During Wednesday's news conference, Scott argued that there is a lot of overlap in the parties' approaches.
"Every lever of government wants change, and most of us want about 70% of the same change," he said. "We achieve some of the same ends by our approach."
He cited chokeholds as an example, saying the GOP bill is "by default a ban" because of the threat of taking away federal funding.
He said Senate Republicans want to collect more data on no-knock warrants before making the kind of sweeping policy changes that House Democrats have proposed.
Republicans in the Senate will need support from some Democrats to move forward with the bill. It was not immediately clear if enough would come on board for that to happen.
"If we don't have the votes on a motion to proceed, that means politics is more important than restoring confidence in communities of color and the institutions of authority," Scott said.
During his floor remarks, Schumer gave no clear signal about whether Democrats would attempt a filibuster.
"This is not [about] letting the perfect be the enemy of the good," he said. "This is about making the ineffective the enemy of the effective."
The Democratic-written bill, which has 227 co-sponsors in the House and 36 in the Senate, would ban chokeholds, establish a national database to track police misconduct and prohibit certain no-knock warrants, among other initiatives. It also contains several provisions that would make it easier to hold officers accountable for misconduct in civil and criminal court.
Despite the differences, the GOP effort seeks to reach across the aisle to Democrats in several ways. It includes one long-sought bill to make lynching a federal hate crime and another to launch a study of the social status of black men and boys that has been touted by Pelosi.
WHITE HOUSE SUPPORT
The Republican package -- dubbed the "Just and Unifying Solutions To Invigorate Communities Everywhere Act of 2020" -- also would include a bipartisan Senate proposal to establish a National Criminal Justice Commission and would extend funding streams for various federal law enforcement programs, including the COPS grant program that's important to states.
The package includes a mix of other proposals, including tapping the Smithsonian's National Museum of African American History and Culture to create a law enforcement training curriculum on "the history of racism in the United States." Another would close a loophole to prohibit federal law enforcement officers from engaging in sexual acts with those being arrested or in custody.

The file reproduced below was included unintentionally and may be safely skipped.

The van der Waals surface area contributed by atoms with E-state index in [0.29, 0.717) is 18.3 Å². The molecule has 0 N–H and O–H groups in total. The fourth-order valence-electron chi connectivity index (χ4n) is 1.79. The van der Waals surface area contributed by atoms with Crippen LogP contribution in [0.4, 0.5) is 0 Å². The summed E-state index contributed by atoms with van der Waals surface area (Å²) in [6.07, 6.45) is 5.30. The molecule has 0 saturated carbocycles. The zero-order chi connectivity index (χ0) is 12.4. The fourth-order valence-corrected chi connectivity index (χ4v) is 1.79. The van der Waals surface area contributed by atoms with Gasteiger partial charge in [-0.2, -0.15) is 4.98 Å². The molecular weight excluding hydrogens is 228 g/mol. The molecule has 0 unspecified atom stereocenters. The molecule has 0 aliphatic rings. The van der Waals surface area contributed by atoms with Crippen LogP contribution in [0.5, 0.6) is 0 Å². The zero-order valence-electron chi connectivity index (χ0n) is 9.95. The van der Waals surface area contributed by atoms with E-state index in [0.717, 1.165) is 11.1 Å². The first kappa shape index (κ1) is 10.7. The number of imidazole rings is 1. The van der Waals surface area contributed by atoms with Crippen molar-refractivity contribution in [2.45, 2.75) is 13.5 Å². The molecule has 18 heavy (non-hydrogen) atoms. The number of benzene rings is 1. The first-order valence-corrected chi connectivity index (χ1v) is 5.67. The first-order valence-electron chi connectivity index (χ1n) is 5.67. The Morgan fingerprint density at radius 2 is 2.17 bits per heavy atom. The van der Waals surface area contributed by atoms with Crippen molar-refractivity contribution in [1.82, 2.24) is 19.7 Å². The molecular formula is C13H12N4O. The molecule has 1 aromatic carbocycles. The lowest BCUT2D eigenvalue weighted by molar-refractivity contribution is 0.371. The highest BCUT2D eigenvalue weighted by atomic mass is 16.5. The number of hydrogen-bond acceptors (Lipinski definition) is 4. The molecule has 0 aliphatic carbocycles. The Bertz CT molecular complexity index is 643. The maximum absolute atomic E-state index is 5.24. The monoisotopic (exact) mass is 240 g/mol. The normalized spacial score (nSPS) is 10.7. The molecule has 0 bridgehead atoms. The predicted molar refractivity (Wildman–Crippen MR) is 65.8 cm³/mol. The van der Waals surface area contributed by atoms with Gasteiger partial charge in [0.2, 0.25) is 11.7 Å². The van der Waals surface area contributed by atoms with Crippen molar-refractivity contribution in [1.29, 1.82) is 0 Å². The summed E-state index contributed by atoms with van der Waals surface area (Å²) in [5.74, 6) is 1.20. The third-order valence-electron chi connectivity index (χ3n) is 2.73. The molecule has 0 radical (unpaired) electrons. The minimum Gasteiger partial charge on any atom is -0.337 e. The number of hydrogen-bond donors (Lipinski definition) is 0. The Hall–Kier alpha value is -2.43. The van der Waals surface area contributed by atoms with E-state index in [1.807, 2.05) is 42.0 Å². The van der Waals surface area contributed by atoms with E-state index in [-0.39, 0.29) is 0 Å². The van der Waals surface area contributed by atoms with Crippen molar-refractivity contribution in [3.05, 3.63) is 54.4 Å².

Expenditures for the bill would be considered on an emergency basis, so as not to count against federal deficits.
Scott also voiced hope that "the president will join forces and jump on board."
During a television appearance Wednesday, White House counselor Kellyanne Conway said Trump wants to sign legislation addressing the issue of police policy.
"We're very pleased and very heartened that the Congress is moving very quickly," she said. "A 100-page bill tells you how seriously and how earnestly people are working on this on Capitol Hill, and the president's made clear, he will look at the legislation and sign into law something that meets this moment."
White House press secretary Kayleigh McEnany said Trump "is fully in support of" the GOP bill.
At a Rose Garden event Tuesday on his executive actions, Trump declared himself "committed to working with Congress on additional measures."
TRACKING USE OF FORCE
Trump also rolled out an executive order on Tuesday aimed at offering new federal incentives for police departments to boost training and to create a national database to track officer misconduct.
The Justice Department will use key grants to encourage local police departments to establish certain "best practices."
Regarding chokeholds, the executive order seeks to bar them "except in those situations where the use of deadly force is allowed by law."
The FBI already has a database -- and so far a majority of police are not participating in it.
The FBI launched that program, the National Use-of-Force Data Collection project, last year. But many police agencies have not responded to the voluntary call for information about their officers -- only 40% submitted their data for 2019, the FBI said.
And the database has yet to be published. The first report is planned for this summer.
For decades, the FBI has collected crime data from police departments across the country, in its Uniform Crime Reports, and participation there is nearly 100%. But as with the annual crime reports, participation in the use-of-force project is voluntary.
Richard Rosenfeld, a criminologist at the University of Missouri-St. Louis, said of the 40% participation rate that "My strong hunch is it's the much smaller agencies, that have had no use-of-force incidents that qualify, that are simply not responding." But knowing which agencies aren't using force on citizens is also important to know, Rosenfeld said. "And there's no requirement to respond," he added.
Information for this article was contributed by Lisa Mascaro, Mary Clare Jalonick, Kevin Freking, Jim Mustian, Colleen Long, Padmananda Rama and Hilary Powell of The Associated Press; and by Seung Min Kim, Paul Kane, Tom Jackman and Mike DeBonis of The Washington Post.